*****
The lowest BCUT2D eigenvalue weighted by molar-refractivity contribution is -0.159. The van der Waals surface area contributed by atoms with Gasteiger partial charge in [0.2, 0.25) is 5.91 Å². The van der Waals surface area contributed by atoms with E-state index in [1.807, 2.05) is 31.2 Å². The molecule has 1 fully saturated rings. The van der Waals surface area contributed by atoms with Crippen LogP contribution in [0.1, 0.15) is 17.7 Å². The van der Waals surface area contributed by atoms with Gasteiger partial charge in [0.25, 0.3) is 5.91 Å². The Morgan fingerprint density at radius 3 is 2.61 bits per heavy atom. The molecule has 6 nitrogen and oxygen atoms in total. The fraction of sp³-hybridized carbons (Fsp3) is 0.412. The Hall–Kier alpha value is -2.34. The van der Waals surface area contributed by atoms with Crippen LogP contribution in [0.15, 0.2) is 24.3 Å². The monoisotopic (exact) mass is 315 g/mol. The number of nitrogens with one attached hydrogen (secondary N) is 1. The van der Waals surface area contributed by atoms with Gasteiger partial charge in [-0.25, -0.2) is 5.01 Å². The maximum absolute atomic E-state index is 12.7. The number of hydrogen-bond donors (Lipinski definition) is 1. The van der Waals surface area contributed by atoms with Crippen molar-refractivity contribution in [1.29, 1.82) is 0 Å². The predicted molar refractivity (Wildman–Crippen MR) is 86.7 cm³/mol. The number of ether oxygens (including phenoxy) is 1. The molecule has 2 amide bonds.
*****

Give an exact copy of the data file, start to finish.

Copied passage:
The lowest BCUT2D eigenvalue weighted by molar-refractivity contribution is -0.159. The van der Waals surface area contributed by atoms with Gasteiger partial charge in [0.2, 0.25) is 5.91 Å². The van der Waals surface area contributed by atoms with E-state index in [1.807, 2.05) is 31.2 Å². The molecule has 1 fully saturated rings. The van der Waals surface area contributed by atoms with Crippen LogP contribution in [0.1, 0.15) is 17.7 Å². The van der Waals surface area contributed by atoms with Gasteiger partial charge in [0.25, 0.3) is 5.91 Å². The Morgan fingerprint density at radius 3 is 2.61 bits per heavy atom. The molecule has 6 nitrogen and oxygen atoms in total. The fraction of sp³-hybridized carbons (Fsp3) is 0.412. The Hall–Kier alpha value is -2.34. The van der Waals surface area contributed by atoms with Crippen LogP contribution in [0.15, 0.2) is 24.3 Å². The monoisotopic (exact) mass is 315 g/mol. The number of nitrogens with one attached hydrogen (secondary N) is 1. The van der Waals surface area contributed by atoms with Gasteiger partial charge in [-0.25, -0.2) is 5.01 Å². The maximum absolute atomic E-state index is 12.7. The number of hydrogen-bond donors (Lipinski definition) is 1. The van der Waals surface area contributed by atoms with Crippen molar-refractivity contribution in [1.29, 1.82) is 0 Å². The predicted molar refractivity (Wildman–Crippen MR) is 86.7 cm³/mol. The number of ether oxygens (including phenoxy) is 1. The molecule has 2 amide bonds.